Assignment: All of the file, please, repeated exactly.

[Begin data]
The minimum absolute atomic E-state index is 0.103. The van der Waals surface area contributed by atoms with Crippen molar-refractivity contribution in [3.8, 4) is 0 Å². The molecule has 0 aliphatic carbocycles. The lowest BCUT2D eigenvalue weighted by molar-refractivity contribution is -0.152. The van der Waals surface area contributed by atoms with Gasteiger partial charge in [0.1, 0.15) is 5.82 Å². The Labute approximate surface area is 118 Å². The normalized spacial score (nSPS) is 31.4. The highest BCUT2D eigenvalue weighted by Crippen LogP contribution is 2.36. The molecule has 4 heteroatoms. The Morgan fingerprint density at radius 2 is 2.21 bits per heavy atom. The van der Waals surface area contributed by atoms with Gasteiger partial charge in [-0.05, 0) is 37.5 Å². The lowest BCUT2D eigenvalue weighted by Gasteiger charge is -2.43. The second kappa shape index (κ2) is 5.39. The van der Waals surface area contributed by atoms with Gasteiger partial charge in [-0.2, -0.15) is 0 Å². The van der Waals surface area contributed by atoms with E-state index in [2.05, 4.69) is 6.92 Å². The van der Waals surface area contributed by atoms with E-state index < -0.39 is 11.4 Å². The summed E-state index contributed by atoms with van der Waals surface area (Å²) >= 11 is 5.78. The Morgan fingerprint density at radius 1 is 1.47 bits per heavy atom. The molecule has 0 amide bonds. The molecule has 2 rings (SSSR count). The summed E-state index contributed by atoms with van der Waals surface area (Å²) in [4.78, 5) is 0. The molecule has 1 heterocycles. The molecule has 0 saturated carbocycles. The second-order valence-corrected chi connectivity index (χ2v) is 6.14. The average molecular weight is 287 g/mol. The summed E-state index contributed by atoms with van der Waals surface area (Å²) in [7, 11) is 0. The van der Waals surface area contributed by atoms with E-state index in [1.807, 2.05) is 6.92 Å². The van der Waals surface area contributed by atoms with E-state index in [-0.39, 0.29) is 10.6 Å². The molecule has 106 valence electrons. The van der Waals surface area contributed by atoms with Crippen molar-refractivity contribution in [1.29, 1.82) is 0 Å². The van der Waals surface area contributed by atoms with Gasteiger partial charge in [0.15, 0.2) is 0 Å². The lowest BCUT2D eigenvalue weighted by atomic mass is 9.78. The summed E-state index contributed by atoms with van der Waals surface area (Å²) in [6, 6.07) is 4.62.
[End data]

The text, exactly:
The minimum absolute atomic E-state index is 0.103. The van der Waals surface area contributed by atoms with Crippen molar-refractivity contribution in [3.8, 4) is 0 Å². The molecule has 0 aliphatic carbocycles. The lowest BCUT2D eigenvalue weighted by molar-refractivity contribution is -0.152. The van der Waals surface area contributed by atoms with Gasteiger partial charge in [0.1, 0.15) is 5.82 Å². The Labute approximate surface area is 118 Å². The normalized spacial score (nSPS) is 31.4. The highest BCUT2D eigenvalue weighted by Crippen LogP contribution is 2.36. The molecule has 4 heteroatoms. The Morgan fingerprint density at radius 2 is 2.21 bits per heavy atom. The van der Waals surface area contributed by atoms with Gasteiger partial charge in [-0.05, 0) is 37.5 Å². The lowest BCUT2D eigenvalue weighted by Gasteiger charge is -2.43. The second kappa shape index (κ2) is 5.39. The van der Waals surface area contributed by atoms with Gasteiger partial charge in [-0.2, -0.15) is 0 Å². The van der Waals surface area contributed by atoms with E-state index in [2.05, 4.69) is 6.92 Å². The van der Waals surface area contributed by atoms with E-state index < -0.39 is 11.4 Å². The summed E-state index contributed by atoms with van der Waals surface area (Å²) >= 11 is 5.78. The Morgan fingerprint density at radius 1 is 1.47 bits per heavy atom. The molecule has 0 amide bonds. The molecule has 2 rings (SSSR count). The summed E-state index contributed by atoms with van der Waals surface area (Å²) in [4.78, 5) is 0. The molecule has 1 heterocycles. The molecule has 0 saturated carbocycles. The second-order valence-corrected chi connectivity index (χ2v) is 6.14. The average molecular weight is 287 g/mol. The summed E-state index contributed by atoms with van der Waals surface area (Å²) in [7, 11) is 0. The van der Waals surface area contributed by atoms with E-state index in [1.807, 2.05) is 6.92 Å². The van der Waals surface area contributed by atoms with E-state index in [-0.39, 0.29) is 10.6 Å². The molecule has 106 valence electrons. The van der Waals surface area contributed by atoms with Crippen molar-refractivity contribution in [1.29, 1.82) is 0 Å². The van der Waals surface area contributed by atoms with Gasteiger partial charge in [0.15, 0.2) is 0 Å². The lowest BCUT2D eigenvalue weighted by atomic mass is 9.78. The summed E-state index contributed by atoms with van der Waals surface area (Å²) in [6, 6.07) is 4.62.